May 18, 2012

The Birch

I love birch trees and am of Polish -Ukrainian heritage. I did some research on the Birch rune and other symbolic meanings:

Here is an interesting symbol-the birch tree

The Birkana Rune 
In most of the Germanic languages this rune has the meaning of "birch". However, the Anglo-Saxons translated it as "poplar".
Birkana is the Germanic name, its Anglo-Saxon name was Beorc, and its old Norse name Bjarkan (see also Derivations below). It is the Goddess rune. Its "B" shape suggests a pair of breasts, and it is the rune of birth, mothers and children. It has the qualities of secretiveness and protection, as does the tree. The rune is associated with the goddesses Bechta, who also looks after abandoned children and Frigga who is the mother figure. Birkana is not just the birch, but represents the whole world of plants and trees.
Birch means protection, exorcism, purification and new beginnings, also cleansing of past and for vision quests.
It is interesting to note that the birch is one of the few trees native to Iceland. It is also thought to be one of the first trees to have appeared in the north after the glaciers retreated. Some authorities say that the birch, rather than the ash is the Nordic world tree, Yggdrasil.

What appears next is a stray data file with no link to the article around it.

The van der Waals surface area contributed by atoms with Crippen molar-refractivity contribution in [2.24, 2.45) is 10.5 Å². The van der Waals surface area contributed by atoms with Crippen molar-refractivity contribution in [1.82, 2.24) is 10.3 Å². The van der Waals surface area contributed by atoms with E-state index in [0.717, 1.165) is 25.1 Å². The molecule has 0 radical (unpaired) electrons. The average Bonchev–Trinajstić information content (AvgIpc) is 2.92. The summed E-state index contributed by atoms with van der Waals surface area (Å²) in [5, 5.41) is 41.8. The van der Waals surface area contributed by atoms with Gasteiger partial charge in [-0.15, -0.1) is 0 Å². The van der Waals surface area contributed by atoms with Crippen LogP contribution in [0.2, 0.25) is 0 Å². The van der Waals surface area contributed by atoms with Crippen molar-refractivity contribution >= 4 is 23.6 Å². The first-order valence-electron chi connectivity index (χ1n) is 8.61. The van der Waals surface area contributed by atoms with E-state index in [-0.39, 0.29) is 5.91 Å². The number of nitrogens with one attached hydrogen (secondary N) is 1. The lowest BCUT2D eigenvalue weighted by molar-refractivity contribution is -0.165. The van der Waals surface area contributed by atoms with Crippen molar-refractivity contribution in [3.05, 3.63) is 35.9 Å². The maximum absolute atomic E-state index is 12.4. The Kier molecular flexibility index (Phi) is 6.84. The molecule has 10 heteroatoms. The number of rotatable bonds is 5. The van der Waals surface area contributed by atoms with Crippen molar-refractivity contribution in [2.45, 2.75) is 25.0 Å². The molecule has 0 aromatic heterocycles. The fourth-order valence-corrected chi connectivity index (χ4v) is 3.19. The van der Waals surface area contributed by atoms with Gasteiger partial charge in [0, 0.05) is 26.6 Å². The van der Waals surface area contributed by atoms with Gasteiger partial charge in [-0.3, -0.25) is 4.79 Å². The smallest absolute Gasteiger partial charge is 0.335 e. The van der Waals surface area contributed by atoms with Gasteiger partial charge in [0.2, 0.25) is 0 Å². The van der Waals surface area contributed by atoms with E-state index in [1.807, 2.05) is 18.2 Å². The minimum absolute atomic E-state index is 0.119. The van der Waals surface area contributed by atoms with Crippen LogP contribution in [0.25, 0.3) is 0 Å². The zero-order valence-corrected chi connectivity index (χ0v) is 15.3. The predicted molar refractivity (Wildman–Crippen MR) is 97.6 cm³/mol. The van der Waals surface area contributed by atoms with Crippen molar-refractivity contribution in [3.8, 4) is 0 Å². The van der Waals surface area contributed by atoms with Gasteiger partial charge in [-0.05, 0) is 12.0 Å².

To the people of northern Europe, the birch was a sacred tree. In the Kalevala, a Finnish epic, the birch is designated as a holy tree of great use to mankind. The Germanic peoples dedicated it to their god of thunder, Thor.
Known as Lady of the Woods, Paper Birch and White Birch. Carefully gather strips of the bark at the New Moon. With red ink, write on a birch strip: "Bring me true love." Burn this along with a love incense, saying "Goddess of love, God of desire, Bring to me sweet passion's fire." The specific name of a god/goddess may be added. Or cast the bark into a stream or other flowing water, saying: "Message of love, I set you free, to capture a love and return to me."

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